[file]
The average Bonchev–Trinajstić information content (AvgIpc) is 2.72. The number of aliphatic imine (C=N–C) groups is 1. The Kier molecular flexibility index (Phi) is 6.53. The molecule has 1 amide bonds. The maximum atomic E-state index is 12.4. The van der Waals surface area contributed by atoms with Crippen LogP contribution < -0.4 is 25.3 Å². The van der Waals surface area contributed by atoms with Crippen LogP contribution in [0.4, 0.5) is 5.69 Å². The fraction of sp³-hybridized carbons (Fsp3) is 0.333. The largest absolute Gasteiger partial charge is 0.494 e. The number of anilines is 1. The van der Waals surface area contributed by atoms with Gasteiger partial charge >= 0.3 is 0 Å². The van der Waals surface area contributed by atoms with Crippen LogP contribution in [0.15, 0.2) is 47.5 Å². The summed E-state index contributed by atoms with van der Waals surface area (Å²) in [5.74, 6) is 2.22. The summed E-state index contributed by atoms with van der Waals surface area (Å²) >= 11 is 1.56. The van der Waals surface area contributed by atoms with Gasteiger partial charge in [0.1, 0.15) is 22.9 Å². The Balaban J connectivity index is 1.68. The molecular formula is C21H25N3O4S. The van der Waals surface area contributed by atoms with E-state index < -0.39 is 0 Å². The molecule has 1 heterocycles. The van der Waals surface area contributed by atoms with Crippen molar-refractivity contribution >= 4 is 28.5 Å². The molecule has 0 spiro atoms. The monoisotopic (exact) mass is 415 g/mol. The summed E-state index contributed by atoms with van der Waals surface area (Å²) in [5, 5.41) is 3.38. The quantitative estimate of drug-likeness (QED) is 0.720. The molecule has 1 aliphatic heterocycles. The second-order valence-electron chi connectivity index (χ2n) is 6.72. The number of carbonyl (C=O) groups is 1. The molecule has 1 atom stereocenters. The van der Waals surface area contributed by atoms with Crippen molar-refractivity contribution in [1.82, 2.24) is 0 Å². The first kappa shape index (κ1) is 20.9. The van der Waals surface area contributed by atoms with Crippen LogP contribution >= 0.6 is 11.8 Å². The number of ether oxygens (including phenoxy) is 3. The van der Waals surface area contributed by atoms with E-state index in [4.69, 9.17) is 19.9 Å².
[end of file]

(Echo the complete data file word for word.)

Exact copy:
The average Bonchev–Trinajstić information content (AvgIpc) is 2.72. The number of aliphatic imine (C=N–C) groups is 1. The Kier molecular flexibility index (Phi) is 6.53. The molecule has 1 amide bonds. The maximum atomic E-state index is 12.4. The van der Waals surface area contributed by atoms with Crippen LogP contribution < -0.4 is 25.3 Å². The van der Waals surface area contributed by atoms with Crippen LogP contribution in [0.4, 0.5) is 5.69 Å². The fraction of sp³-hybridized carbons (Fsp3) is 0.333. The largest absolute Gasteiger partial charge is 0.494 e. The number of anilines is 1. The van der Waals surface area contributed by atoms with Gasteiger partial charge >= 0.3 is 0 Å². The van der Waals surface area contributed by atoms with Crippen LogP contribution in [0.15, 0.2) is 47.5 Å². The summed E-state index contributed by atoms with van der Waals surface area (Å²) in [5.74, 6) is 2.22. The summed E-state index contributed by atoms with van der Waals surface area (Å²) >= 11 is 1.56. The van der Waals surface area contributed by atoms with Gasteiger partial charge in [0.1, 0.15) is 22.9 Å². The Balaban J connectivity index is 1.68. The molecular formula is C21H25N3O4S. The van der Waals surface area contributed by atoms with E-state index < -0.39 is 0 Å². The molecule has 1 heterocycles. The van der Waals surface area contributed by atoms with Crippen molar-refractivity contribution >= 4 is 28.5 Å². The molecule has 0 spiro atoms. The monoisotopic (exact) mass is 415 g/mol. The summed E-state index contributed by atoms with van der Waals surface area (Å²) in [5, 5.41) is 3.38. The quantitative estimate of drug-likeness (QED) is 0.720. The molecule has 1 aliphatic heterocycles. The second-order valence-electron chi connectivity index (χ2n) is 6.72. The number of carbonyl (C=O) groups is 1. The molecule has 1 atom stereocenters. The van der Waals surface area contributed by atoms with Crippen molar-refractivity contribution in [1.82, 2.24) is 0 Å². The first kappa shape index (κ1) is 20.9. The van der Waals surface area contributed by atoms with Crippen LogP contribution >= 0.6 is 11.8 Å². The number of ether oxygens (including phenoxy) is 3. The van der Waals surface area contributed by atoms with E-state index in [4.69, 9.17) is 19.9 Å².